3. CREATE CASCADING GOALS: “An even more powerful way of hardwiring a strategic plan is to create cascading goals. With ‘cascading goals,’ the goals flow from the board to the CEO directly out of the strategic plan. Then, instead of seeing the board’s objectives as her personal goals, the CEO sees them as the organization’s goals. So she shares the goals with her staff, asking them how their areas fit in with those goals. No longer caught between conflicting agendas, the entire organization is united around its strategic vision.”

4. FOSTER A LEADERSHIP CULTURE: “More than one in three nonprofits reported a ‘high’ turnover of staff and difficulty attracting new talent. Yet 77% reported not having a leadership program in place. One tool to help retain wanted talent is intentionally creating multi-generational teams — something 65% of nonprofits are not yet doing.”

5. FORMALIZE A LEADERSHIP-TRAINING PROGRAM: “As your organization experiments with multi-generational teams, you’ll start developing a pool of potential leaders. Formalizing a leadership-development program is an effective way to keep grooming these leaders. . . The important thing is to set aside regular time for training — whether the trainers are from within the staff or outside speakers. And set aside time for your staff to share what parts of the training they are able to use in their day-to-day work.”

6. PLAN FOR SUCCESSION: “Each day 10,000 Baby Boomers are reaching retirement age. In the study, 41% of those identifying as ‘CEO/Executive Director’ were Baby Boomers. Thirteen percent (13%) of all CEOs were retirement age or older. . . Creating a succession plan can lead to important conversations about retirement plans and what the organization needs to put in place now to competitively recruit a successor.”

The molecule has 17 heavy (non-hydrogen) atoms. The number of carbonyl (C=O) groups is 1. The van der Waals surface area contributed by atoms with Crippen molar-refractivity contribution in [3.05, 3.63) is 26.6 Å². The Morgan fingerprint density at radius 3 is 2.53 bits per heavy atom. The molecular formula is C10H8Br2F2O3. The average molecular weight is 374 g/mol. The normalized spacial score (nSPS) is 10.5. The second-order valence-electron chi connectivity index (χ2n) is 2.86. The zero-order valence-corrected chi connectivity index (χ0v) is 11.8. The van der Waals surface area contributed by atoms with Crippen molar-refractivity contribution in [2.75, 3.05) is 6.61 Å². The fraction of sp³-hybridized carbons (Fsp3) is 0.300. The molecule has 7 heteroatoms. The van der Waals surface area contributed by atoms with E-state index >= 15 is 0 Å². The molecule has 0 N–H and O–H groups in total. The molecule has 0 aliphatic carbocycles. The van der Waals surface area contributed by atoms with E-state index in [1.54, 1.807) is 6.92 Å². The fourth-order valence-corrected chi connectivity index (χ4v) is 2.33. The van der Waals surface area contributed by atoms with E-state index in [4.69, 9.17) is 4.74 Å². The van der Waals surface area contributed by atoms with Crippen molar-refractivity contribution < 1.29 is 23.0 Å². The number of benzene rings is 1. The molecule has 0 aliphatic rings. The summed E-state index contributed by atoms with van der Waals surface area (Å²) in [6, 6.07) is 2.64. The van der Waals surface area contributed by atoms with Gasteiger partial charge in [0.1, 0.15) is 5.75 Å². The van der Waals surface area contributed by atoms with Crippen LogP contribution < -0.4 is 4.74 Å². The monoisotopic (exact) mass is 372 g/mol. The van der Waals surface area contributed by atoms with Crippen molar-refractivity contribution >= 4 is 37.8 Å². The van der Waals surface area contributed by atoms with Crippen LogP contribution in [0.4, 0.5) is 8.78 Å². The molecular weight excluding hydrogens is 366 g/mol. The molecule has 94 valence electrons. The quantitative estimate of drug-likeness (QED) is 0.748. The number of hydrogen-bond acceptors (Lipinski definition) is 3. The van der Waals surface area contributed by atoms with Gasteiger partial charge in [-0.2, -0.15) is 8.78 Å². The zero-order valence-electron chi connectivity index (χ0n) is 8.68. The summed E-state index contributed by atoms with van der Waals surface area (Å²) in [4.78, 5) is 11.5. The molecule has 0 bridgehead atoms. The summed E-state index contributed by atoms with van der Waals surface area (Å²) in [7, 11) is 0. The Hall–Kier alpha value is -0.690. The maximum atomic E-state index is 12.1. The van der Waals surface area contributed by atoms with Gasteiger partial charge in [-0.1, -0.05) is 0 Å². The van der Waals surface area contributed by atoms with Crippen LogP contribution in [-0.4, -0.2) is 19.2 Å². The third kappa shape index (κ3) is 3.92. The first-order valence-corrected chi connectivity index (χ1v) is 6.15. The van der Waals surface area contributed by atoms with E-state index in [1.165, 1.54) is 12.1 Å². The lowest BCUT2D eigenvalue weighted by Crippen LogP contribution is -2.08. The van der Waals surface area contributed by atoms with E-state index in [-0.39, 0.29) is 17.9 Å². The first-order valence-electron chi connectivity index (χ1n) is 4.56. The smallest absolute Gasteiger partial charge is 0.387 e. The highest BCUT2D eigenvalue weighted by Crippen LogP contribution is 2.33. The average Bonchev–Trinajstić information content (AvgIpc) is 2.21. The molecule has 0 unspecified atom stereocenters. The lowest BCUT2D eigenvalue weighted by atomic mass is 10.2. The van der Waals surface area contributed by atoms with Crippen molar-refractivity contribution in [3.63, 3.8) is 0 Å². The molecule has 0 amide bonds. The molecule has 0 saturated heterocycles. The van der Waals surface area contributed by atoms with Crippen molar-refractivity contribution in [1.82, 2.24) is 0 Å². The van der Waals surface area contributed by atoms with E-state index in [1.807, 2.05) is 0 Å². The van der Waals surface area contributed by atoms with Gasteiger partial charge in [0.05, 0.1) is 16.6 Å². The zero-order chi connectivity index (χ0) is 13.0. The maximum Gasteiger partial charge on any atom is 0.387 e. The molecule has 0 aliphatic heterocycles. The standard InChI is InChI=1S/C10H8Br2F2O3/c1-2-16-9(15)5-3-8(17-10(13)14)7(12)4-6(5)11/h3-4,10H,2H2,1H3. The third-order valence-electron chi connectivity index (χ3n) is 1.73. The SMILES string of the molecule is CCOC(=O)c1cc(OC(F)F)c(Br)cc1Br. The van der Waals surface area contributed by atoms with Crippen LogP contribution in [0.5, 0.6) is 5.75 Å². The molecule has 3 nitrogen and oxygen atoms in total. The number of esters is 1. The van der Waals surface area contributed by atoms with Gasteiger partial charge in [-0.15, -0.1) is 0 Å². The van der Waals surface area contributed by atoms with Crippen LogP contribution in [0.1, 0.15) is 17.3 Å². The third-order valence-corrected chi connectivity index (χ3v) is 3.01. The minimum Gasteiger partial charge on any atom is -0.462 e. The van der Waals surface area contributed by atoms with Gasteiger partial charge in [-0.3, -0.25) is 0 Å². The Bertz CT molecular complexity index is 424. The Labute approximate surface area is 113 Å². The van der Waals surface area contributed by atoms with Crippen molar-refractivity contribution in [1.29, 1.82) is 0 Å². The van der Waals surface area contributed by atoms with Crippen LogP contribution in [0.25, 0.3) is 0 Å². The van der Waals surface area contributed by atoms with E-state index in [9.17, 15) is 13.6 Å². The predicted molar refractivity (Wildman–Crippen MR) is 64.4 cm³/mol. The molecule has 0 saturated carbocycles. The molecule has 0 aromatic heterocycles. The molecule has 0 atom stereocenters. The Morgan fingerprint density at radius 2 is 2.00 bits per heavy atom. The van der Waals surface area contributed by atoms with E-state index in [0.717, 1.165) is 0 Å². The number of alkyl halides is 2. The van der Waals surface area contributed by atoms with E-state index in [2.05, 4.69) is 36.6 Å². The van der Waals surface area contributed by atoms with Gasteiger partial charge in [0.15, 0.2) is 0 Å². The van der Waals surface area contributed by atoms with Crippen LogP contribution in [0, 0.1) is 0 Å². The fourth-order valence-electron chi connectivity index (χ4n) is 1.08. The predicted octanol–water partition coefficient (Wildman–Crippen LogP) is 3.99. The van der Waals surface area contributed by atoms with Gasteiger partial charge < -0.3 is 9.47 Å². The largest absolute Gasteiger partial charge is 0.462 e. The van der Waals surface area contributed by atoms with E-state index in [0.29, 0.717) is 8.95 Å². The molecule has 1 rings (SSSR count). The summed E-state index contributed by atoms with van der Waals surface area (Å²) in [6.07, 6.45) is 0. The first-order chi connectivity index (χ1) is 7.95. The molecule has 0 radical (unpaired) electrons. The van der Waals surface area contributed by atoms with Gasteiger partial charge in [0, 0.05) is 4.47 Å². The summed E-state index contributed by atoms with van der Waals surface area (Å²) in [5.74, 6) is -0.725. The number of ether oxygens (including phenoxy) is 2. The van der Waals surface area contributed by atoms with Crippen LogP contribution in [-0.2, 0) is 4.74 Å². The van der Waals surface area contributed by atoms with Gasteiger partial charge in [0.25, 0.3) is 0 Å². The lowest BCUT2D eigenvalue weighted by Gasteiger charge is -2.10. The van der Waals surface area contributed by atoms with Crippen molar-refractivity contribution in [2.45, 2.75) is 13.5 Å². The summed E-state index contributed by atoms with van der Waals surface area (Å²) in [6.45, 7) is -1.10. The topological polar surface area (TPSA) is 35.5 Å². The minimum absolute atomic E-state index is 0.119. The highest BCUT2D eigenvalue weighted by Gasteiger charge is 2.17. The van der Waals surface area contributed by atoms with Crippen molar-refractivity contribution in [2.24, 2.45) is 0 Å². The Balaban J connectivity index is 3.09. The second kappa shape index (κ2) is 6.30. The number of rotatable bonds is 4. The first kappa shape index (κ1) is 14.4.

7. LEARN STORYTELLING: “Communicating a compelling vision, being an ambassador for the organization, and inspiring action are all traits of strong leaders. But 62% of those in the survey reported not knowing how to create a compelling vision. . . Learning storytelling strategies helps leaders effectively share their vision both within the nonprofit and to the wider community. Fortunately, the benefits can be seen fairly quickly. For example, even though only making incremental changes to their storytelling, attendees of the annual Nonprofit Storytelling Conference are reporting 200% and 300% growth in their fundraising revenue and donor retention — two of the key areas leaders in this study report struggling with.”


“By its very nature, leadership is lonely. Most first-time board chairs and CEOs are caught off guard by how isolated their position makes them. So the final step we’d recommend is: Don’t lead alone. Leading is hard work. . . .Being a strong leader doesn’t mean you have to settle for isolation. Many professional associations have specific opportunities for CEOs and executive directors. Even informal groups of fellow CEOs in the community or region can be helpful. Executive coaching is another way to not be isolated in leading. CEOs say that being coached helps them grow in confidence by giving them the informed sounding board they need to talk through situations and create strategies. More importantly, staff in organizations with CEOs getting executive coaching share how much calmer, more confident, and more effective their leader is. In fact, studies show the ROI on executive coaching is more than 300%.”

Is your organization in the 49% or 51% group?

What this study says to me is that running a nonprofit is really hard work. Being a nonprofit Executive Director is one of the toughest jobs out there. Executive Directors and board members may know what they should be doing to set their organization up for long-term success in theory, but they may be fighting constant fires. Getting a strategic plan on paper will help shift an organization from being reactive to being more proactive. The necessary tools may sound simple, but for a variety of reasons, these tools are not always accessible to nonprofits.

That’s why I’ve designed my 6 step Nonprofit Strategy Tango just for nonprofits ready to take on strategic planning. Will your organization be in the 49% without a written strategic plan or will you join the 51% who do have a strategic plan?  I’d be happy to help you make that leap.

Is your organization ready for a change?

Stephanie Blackburn Freeth is the creator of The Strategy Tango.


The Strategy Tango is designed to move through seven tried and true planning steps while also accommodating the unique needs of your organization in each moment.


The Strategy Tango process is built upon a foundation of collaboration, candor, and focus.